A limited partnership with both resident and non-resident partners, but with its central management and control in Canada (so that it was a “Canadian resident partnership” as defined in s. 248(1)) sold a somewhat small (under 5%) shareholding of a US target company on terms that included an earnout. In finding that the partnership would not satisfy various requirements of IT-426R, para. 2 for use of the cost-recovery method, including the requirement of subpara. 2(f) that “[t]he vendor is ... resident in Canada” - CRA stated:
The definition of “Canadian resident partnership” … is not relevant for the application of [subpara. 2(f)] … . Moreover, a limited partnership is not a person resident in Canada for the purposes of the Act (although it is deemed to be a separate person resident in Canada for limited purposes in subsection 96(1)) … .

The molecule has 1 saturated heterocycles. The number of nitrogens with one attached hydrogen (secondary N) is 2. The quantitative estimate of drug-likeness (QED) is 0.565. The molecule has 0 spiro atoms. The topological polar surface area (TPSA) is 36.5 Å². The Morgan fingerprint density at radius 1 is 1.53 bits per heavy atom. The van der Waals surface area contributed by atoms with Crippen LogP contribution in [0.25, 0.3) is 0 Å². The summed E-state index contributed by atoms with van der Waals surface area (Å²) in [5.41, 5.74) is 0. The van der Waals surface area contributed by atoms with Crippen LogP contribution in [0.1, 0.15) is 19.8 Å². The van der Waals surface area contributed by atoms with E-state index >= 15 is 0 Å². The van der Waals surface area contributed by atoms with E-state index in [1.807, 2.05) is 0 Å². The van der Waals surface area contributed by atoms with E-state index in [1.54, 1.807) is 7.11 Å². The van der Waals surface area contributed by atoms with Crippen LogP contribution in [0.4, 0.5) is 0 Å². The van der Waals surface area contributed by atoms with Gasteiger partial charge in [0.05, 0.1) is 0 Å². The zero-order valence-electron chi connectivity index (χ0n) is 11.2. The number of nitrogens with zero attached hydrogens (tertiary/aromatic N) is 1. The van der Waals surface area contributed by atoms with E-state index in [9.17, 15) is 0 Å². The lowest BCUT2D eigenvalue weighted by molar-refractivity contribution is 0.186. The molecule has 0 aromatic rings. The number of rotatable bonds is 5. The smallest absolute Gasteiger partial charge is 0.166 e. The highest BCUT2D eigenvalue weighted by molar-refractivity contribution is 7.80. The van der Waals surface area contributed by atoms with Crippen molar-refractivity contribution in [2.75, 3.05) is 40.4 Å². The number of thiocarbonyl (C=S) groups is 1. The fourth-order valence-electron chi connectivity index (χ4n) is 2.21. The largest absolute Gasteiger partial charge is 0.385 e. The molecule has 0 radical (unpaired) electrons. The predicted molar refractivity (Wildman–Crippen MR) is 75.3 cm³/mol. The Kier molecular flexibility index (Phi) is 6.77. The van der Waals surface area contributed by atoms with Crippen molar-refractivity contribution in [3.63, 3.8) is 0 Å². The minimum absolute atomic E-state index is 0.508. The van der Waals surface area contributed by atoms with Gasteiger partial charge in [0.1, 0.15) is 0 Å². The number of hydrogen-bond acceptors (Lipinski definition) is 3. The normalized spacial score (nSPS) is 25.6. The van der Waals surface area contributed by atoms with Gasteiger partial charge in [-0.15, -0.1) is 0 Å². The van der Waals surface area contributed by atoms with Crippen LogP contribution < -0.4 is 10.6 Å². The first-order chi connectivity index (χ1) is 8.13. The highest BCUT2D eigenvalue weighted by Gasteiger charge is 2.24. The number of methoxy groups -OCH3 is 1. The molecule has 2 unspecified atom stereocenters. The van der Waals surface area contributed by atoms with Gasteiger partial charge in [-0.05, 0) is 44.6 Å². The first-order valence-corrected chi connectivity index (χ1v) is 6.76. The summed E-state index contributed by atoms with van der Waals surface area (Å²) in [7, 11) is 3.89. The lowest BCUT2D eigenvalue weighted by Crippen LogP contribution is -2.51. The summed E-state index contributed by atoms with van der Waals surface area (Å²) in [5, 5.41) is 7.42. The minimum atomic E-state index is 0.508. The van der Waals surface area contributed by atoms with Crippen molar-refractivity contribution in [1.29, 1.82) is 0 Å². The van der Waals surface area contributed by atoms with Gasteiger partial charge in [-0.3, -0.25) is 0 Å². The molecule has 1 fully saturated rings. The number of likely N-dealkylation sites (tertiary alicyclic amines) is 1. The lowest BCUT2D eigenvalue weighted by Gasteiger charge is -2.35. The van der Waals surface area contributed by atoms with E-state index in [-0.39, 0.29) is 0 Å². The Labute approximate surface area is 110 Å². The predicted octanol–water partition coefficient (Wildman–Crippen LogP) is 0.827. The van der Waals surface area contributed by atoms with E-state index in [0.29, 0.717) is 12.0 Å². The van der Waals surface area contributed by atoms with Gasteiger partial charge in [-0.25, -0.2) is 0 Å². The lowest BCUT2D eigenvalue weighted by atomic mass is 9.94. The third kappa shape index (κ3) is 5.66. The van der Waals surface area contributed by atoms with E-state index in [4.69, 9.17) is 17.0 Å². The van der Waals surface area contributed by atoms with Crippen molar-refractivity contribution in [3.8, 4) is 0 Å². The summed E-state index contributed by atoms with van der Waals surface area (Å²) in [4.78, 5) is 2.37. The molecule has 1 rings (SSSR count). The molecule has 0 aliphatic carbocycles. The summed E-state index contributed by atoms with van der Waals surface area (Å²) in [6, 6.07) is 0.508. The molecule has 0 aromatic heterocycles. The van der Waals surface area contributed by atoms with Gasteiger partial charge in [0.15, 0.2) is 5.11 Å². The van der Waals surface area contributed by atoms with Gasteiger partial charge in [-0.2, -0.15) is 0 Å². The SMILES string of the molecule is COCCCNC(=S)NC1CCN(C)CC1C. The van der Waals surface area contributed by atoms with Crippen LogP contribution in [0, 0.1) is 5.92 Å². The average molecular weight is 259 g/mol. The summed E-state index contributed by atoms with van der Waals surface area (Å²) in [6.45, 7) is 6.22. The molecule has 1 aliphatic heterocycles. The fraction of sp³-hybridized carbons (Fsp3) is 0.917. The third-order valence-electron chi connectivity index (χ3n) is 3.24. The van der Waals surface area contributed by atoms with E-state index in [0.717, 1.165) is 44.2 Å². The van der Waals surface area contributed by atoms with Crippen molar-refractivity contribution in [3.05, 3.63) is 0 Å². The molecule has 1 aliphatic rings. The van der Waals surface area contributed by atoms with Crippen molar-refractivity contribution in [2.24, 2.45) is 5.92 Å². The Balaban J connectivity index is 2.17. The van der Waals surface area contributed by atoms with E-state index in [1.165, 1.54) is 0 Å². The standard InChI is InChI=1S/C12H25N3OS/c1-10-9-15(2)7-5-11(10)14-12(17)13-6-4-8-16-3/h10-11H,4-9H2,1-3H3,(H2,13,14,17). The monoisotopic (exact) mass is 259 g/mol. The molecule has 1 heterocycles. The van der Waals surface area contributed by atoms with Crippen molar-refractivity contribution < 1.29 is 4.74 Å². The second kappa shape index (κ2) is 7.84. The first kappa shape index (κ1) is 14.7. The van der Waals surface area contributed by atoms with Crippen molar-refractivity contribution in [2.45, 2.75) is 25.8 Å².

|Locations of other summaries||Wordcount|
|Tax Topics - Income Tax Act - Section 12 - Subsection 12(1) - Paragraph 12(1)(g)||a limited partnership selling shares on an earnout basis cannot utilize the cost-recovery method||383|
|Tax Topics - Income Tax Regulations - Regulation 229 - Subsection 229(1)||T5013 return is not a return of income||128|
|Tax Topics - Income Tax Act - Section 96 - Subsection 96(1) - Paragraph 96(1)(a)||“Canadian resident partnership” is not a person “resident in Canada” (although it is resident for income computation purposes)||160|